I’ve gotten very good at identifying things within a profile that are code for something else.
When a profile opens with:
My divorce was final a month ago and I’m ready to find REAL love.
It’s code for:
I just got divorced, I don’t know how fucked up I am but don’t cha want to be my transitional person? PS-The “REAL love” part is a dig at my ex.
I’m looking for someone with no drama.
I’m a drama magnet and have had plenty.
I want a woman who will always cuddle.
I want a strong independent woman.
You’ll be paying your share of dinner.
Maybe I’m wrong or perhaps I’m a little battle scarred. I’m beginning to think that online dating on the isle of Manhattan is rather like the Island of Misfit Toys. Remember that holiday cartoon? There was something seriously wrong with every single toy.
But, then again, what does that say about me?
Am I being too picky, too cynical, too, well, much of a goddamn bitch?
Am I destined to end up alone, drinking wine straight from the bottle in my PJs and Uggs while watching romantic comedies with the only man who’ll ever truly get me?
OR, is this my White Knight moment?
If this blog were a work of fiction, now would be the perfect time for the hero to show up–just before my year is over and when the readers (and the writer) have lost hope. If this were fiction I would create this perfect man. He’d be smart, funny, handsome, and tenacious. He’d need to be an intrepid soul since I’m convinced there’s something wrong with everyone. He’d wear me down, make me laugh and then we’d plan the rest of our lives together.
Alas, I am a fiction-loving woman grounded in the reality of a nonfiction world. I have five weeks or so left and it’s doubtful that he’ll arrive.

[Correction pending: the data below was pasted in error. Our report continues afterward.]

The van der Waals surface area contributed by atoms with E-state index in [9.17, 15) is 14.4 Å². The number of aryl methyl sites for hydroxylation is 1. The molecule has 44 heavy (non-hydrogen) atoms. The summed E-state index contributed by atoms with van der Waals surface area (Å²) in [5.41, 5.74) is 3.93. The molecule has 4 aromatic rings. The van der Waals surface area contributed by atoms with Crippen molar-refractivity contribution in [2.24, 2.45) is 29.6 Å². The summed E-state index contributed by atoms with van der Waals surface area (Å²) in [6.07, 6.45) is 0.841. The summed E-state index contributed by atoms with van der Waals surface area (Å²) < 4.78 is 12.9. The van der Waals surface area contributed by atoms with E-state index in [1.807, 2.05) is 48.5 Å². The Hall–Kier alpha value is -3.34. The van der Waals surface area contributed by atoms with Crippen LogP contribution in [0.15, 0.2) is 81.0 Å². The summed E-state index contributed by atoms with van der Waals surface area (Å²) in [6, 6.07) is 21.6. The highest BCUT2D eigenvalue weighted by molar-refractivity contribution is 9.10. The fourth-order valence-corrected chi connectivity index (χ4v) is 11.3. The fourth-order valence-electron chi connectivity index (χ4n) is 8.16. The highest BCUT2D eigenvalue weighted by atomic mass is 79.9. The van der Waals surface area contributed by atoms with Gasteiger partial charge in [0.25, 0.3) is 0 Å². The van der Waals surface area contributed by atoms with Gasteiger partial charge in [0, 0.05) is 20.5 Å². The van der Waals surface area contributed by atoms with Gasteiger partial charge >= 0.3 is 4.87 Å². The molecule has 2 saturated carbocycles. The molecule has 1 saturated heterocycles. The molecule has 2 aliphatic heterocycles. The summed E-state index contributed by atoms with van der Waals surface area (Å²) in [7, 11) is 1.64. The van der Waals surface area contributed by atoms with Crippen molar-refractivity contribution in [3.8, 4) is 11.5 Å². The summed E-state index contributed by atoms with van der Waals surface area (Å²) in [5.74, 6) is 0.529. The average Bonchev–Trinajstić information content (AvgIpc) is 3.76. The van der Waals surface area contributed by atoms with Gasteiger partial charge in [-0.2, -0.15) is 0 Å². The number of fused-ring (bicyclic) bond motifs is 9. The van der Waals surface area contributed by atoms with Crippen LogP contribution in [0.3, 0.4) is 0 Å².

BUT, this sort of thing did happen to me once—when all hope was gone, and it could happen again.
In the meantime, I’ve got this Christmas spirit thingy for the first time since my husband died. I’m excited to get a tree and decorate the house. I’ll have to borrow the ornaments from my daughters. I didn’t think I’d ever again have any use for mine and divided them up between the girls. I might even hang lights on my terrace—step aside, Martha Stewart.
We’re in the home stretch now. He’s got a month.
“I’ve always supported myself. I like the sense of knowing where I stand financially, but there is a side of me that longs for a knight in shining armor.” Barbara Feldon
You can now subscribe to my personal FB page and stay in the loop as to what comes next once this year is over. That is, if you’re not too sick of me. I just added some photos of the fam.
Today I will make my grandmother Aili’s (pronounced, I-Lee) yeast rolls.
I do this twice a year—Thanksgiving and Christmas.
As a child I watched her make bread every week. Her skinny arms with rope-like muscles kneaded the dough, let it rise then punched it down to rise again. I loved coming home from school on the day she baked to the smell of it cooling in the kitchen.
I think of her often. She died within a year of the birth of my oldest daughter. I was glad she got to meet Morgan.
I wonder how she’d feel about my year of blogging about online dating? I think she’d get a kick out of it. She did like to laugh.
I know she’d be rooting for me to find love again.
She had a highly colorful vocabulary, which may explain my own. I’ve often wondered: Nature or nurture?
Here are some of my favorite Aili-isms:
Me: How’d you sleep last night, Gram?
Aili: I was up and down like a whore at a picnic.
Me: How’re you feeling?
Aili: Like I was shot at and missed and shit at and hit.
Slightly disheveled male neighbor in her senior apartment complex: You’re a good lookin’ gal. I’d like to take you out.